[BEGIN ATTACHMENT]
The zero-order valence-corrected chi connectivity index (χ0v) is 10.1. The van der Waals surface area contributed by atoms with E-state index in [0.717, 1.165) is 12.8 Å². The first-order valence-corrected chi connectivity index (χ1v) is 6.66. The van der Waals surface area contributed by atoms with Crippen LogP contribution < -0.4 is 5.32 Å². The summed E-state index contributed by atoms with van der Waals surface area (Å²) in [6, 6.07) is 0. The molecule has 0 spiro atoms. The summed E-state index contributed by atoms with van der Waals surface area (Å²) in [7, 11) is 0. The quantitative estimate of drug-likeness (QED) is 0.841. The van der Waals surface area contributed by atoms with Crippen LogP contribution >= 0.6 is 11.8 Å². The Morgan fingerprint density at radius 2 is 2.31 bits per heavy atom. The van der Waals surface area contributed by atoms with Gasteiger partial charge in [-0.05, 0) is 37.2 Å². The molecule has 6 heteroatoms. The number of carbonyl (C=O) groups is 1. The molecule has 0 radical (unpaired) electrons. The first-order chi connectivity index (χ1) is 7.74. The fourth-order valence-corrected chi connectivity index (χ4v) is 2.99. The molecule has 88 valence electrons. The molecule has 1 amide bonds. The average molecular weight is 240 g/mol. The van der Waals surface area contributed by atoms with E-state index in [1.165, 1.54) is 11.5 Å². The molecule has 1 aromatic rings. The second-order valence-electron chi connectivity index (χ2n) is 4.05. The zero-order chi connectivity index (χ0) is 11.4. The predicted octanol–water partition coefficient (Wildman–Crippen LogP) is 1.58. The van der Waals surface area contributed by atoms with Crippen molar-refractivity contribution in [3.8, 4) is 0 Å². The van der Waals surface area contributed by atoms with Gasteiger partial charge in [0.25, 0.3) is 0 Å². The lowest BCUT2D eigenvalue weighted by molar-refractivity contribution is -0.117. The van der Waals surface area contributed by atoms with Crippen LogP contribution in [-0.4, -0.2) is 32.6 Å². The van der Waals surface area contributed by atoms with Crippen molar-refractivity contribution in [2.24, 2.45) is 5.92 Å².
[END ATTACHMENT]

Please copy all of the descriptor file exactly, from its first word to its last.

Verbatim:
The zero-order valence-corrected chi connectivity index (χ0v) is 10.1. The van der Waals surface area contributed by atoms with E-state index in [0.717, 1.165) is 12.8 Å². The first-order valence-corrected chi connectivity index (χ1v) is 6.66. The van der Waals surface area contributed by atoms with Crippen LogP contribution < -0.4 is 5.32 Å². The summed E-state index contributed by atoms with van der Waals surface area (Å²) in [6, 6.07) is 0. The molecule has 0 spiro atoms. The summed E-state index contributed by atoms with van der Waals surface area (Å²) in [7, 11) is 0. The quantitative estimate of drug-likeness (QED) is 0.841. The van der Waals surface area contributed by atoms with Crippen LogP contribution >= 0.6 is 11.8 Å². The Morgan fingerprint density at radius 2 is 2.31 bits per heavy atom. The van der Waals surface area contributed by atoms with Gasteiger partial charge in [-0.05, 0) is 37.2 Å². The molecule has 6 heteroatoms. The number of carbonyl (C=O) groups is 1. The molecule has 0 radical (unpaired) electrons. The first-order chi connectivity index (χ1) is 7.74. The fourth-order valence-corrected chi connectivity index (χ4v) is 2.99. The molecule has 88 valence electrons. The molecule has 1 amide bonds. The average molecular weight is 240 g/mol. The van der Waals surface area contributed by atoms with E-state index in [1.165, 1.54) is 11.5 Å². The molecule has 1 aromatic rings. The second-order valence-electron chi connectivity index (χ2n) is 4.05. The zero-order chi connectivity index (χ0) is 11.4. The predicted octanol–water partition coefficient (Wildman–Crippen LogP) is 1.58. The van der Waals surface area contributed by atoms with Crippen molar-refractivity contribution in [3.8, 4) is 0 Å². The van der Waals surface area contributed by atoms with Gasteiger partial charge in [0.25, 0.3) is 0 Å². The lowest BCUT2D eigenvalue weighted by molar-refractivity contribution is -0.117. The van der Waals surface area contributed by atoms with Crippen LogP contribution in [-0.4, -0.2) is 32.6 Å². The van der Waals surface area contributed by atoms with Crippen molar-refractivity contribution in [2.24, 2.45) is 5.92 Å².